6:05 p.m. update: An area of strong thunderstorms extends from northwest Montgomery County through northern Carroll County. Expect very gusty winds in this area and in areas to the east in northern Montgomery, Howard and Baltimore counties over the next 30-60 minutes. To the south, the activity is weaker and scattered. This broken area of showers and storms should move into Rockville and Fairfax by around 6:15 p.m and inside the Beltway around 6:30 p.m.

5:40 p.m. update: Storms have advanced east, entering western Montgomery and central and eastern Loudoun counties. They vary in intensity from rather weak to vigorous – but are sub-severe at this time (no active warnings). From the looks of radar, the weakest part of the line may pass through the immediate metro area, with the strongest storms north of the city. So we may be looking at a D.C. split scenario, when these storms coming through between 6 and 7 p.m.

5:15 p.m. update: Generally, the broken line of storms entering the region appears shy of severe levels. However, a fairly intense storm is about to hit Frederick, Maryland and may produce some strong winds over 40 mph. Meanwhile, some dramatic rainbow photos have come in – resulting from some light showers ahead of the main line.

5:03 p.m. update: The National Weather Service Storm Prediction Center has issued a Severe Thunderstorm Watch for the region until 10 p.m. The primary concern is the potential for damaging wind gusts. The storms are already moving into western Frederick and Loudoun counties and should pass through the immediate metro area between 5:30 and 7 p.m., exiting the eastern suburbs shortly thereafter.

From 4:15 p.m.: It’s already been a wild day as a strong low pressure system passes by to our northwest and north. Winds have gusted as high as 48 mph at Dulles this afternoon, with gusts well past 30 mph most spots, and we’re just getting started when it comes to that. Temperatures which made it up into the mid-60s and around 70 this afternoon are just hours away from plummeting as strong winds take a turn from the south to a much colder northwesterly direction. In between, isolated severe wind gusts are possible as a line of showers (some rumbles?) moves through early this evening.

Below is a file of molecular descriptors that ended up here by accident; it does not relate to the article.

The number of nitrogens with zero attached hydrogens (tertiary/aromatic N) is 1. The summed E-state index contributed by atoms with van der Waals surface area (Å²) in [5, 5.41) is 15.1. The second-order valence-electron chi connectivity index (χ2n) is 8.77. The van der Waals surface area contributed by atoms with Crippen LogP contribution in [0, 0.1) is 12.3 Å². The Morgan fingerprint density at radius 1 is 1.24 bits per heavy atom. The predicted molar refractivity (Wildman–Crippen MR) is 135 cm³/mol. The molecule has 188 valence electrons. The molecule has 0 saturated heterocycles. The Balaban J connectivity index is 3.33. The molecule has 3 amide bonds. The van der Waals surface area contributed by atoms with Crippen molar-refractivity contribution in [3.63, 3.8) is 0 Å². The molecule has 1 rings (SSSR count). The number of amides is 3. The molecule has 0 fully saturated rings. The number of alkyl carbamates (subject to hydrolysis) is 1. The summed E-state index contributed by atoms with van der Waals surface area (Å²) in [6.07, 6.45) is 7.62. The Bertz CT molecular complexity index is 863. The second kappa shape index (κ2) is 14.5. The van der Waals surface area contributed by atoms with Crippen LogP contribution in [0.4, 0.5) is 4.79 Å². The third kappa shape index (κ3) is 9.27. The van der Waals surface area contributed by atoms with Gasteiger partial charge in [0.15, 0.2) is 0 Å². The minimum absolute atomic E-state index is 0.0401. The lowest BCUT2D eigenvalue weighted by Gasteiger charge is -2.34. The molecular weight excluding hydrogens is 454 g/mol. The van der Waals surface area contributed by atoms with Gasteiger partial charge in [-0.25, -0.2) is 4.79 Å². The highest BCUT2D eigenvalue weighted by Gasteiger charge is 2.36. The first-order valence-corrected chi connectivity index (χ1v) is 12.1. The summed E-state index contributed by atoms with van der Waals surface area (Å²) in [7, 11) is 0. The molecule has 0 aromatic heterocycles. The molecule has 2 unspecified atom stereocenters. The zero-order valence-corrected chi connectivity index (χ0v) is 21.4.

Through Tonight: The line of gusty showers, with perhaps some rumbles, pushes into western parts of the area by 5 p.m. or so and rapidly progresses east. It should reach the immediate D.C. area around 6 p.m. before exiting into the bay around 7 p.m. With gusts already reaching the 30-45 mph range out ahead of the line, isolated severe winds (defined as 58 mph+) are possible — though not too likely — with it as it passes. Sustained winds should pick up behind the line, ranging from 25-40 mph at peak, with gusts past 55 mph possible into the overnight. Winds may wane slightly by morning, but only down to about 20-30 mph sustained, with gusts past 45 mph possible.

Temperatures tumble through the night, with lows reaching the 20s most spots, ranging from around 21-29 or so. Keep an eye out for icy spots thanks to the quick freeze following evening rain, though strong winds should help dry surfaces well.

Tomorrow (Thursday): Back to winter we go, but at least it’s mostly sunny. Bundle up, then bundle up again for the morning. Wind chills likely wind up in the single digits and teens. As whipping winds from the northwest continue, daytime highs eventually reach the near 30 to the mid-30s range in general. There’s an outside shot D.C. could reach the upper 30s, but don’t hold out too much hope. Well below normal in the mid-50s either way! Winds remain strong, around 20-30 mph sustained, perhaps peaking again in the midday to early afternoon. Gusts past 40 mph remain possible.

See Dan Stillman’s forecast through the weekend. And if you haven’t already, join us on Facebook and follow us on Twitter . For related traffic news, check out Dr. Gridlock.

Major snow to the north: The storm system passing by is causing more than just our local severe weather threat and strong winds. Up to the north it’s a full-fledged blizzard in spots like Buffalo, New York, where visibility as low as 1/16 mile has been reported this afternoon. The storm is expected to dump more than 2 feet of snow in its maximum band. Some of the heaviest snow is likely to fall in the ski resorts of New England, which is sure to cause smiles among fans of fresh powder up there.